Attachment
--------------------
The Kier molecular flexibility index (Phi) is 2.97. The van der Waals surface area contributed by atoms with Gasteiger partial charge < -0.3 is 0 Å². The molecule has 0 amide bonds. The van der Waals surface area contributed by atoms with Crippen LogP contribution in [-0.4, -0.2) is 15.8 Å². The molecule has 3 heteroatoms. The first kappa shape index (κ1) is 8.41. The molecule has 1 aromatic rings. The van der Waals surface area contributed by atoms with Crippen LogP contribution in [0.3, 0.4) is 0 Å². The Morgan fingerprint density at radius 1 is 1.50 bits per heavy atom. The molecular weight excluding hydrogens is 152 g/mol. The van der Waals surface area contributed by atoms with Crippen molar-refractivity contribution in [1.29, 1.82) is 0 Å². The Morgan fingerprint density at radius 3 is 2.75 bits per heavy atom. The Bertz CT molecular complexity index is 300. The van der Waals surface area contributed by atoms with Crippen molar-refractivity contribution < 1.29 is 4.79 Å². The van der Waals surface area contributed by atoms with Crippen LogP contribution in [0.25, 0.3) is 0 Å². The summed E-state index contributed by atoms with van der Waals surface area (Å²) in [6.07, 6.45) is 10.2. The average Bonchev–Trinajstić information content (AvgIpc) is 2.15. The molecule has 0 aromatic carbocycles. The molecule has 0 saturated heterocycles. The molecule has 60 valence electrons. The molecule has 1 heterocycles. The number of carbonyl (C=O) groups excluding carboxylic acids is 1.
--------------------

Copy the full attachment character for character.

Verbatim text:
The Kier molecular flexibility index (Phi) is 2.97. The van der Waals surface area contributed by atoms with Gasteiger partial charge < -0.3 is 0 Å². The molecule has 0 amide bonds. The van der Waals surface area contributed by atoms with Crippen LogP contribution in [-0.4, -0.2) is 15.8 Å². The molecule has 3 heteroatoms. The first kappa shape index (κ1) is 8.41. The molecule has 1 aromatic rings. The van der Waals surface area contributed by atoms with Crippen LogP contribution in [0.3, 0.4) is 0 Å². The Morgan fingerprint density at radius 1 is 1.50 bits per heavy atom. The molecular weight excluding hydrogens is 152 g/mol. The van der Waals surface area contributed by atoms with Crippen molar-refractivity contribution in [1.29, 1.82) is 0 Å². The Morgan fingerprint density at radius 3 is 2.75 bits per heavy atom. The Bertz CT molecular complexity index is 300. The van der Waals surface area contributed by atoms with Crippen molar-refractivity contribution < 1.29 is 4.79 Å². The van der Waals surface area contributed by atoms with Crippen LogP contribution in [0.25, 0.3) is 0 Å². The summed E-state index contributed by atoms with van der Waals surface area (Å²) in [6.07, 6.45) is 10.2. The average Bonchev–Trinajstić information content (AvgIpc) is 2.15. The molecule has 0 aromatic carbocycles. The molecule has 0 saturated heterocycles. The molecule has 60 valence electrons. The molecule has 1 heterocycles. The number of carbonyl (C=O) groups excluding carboxylic acids is 1.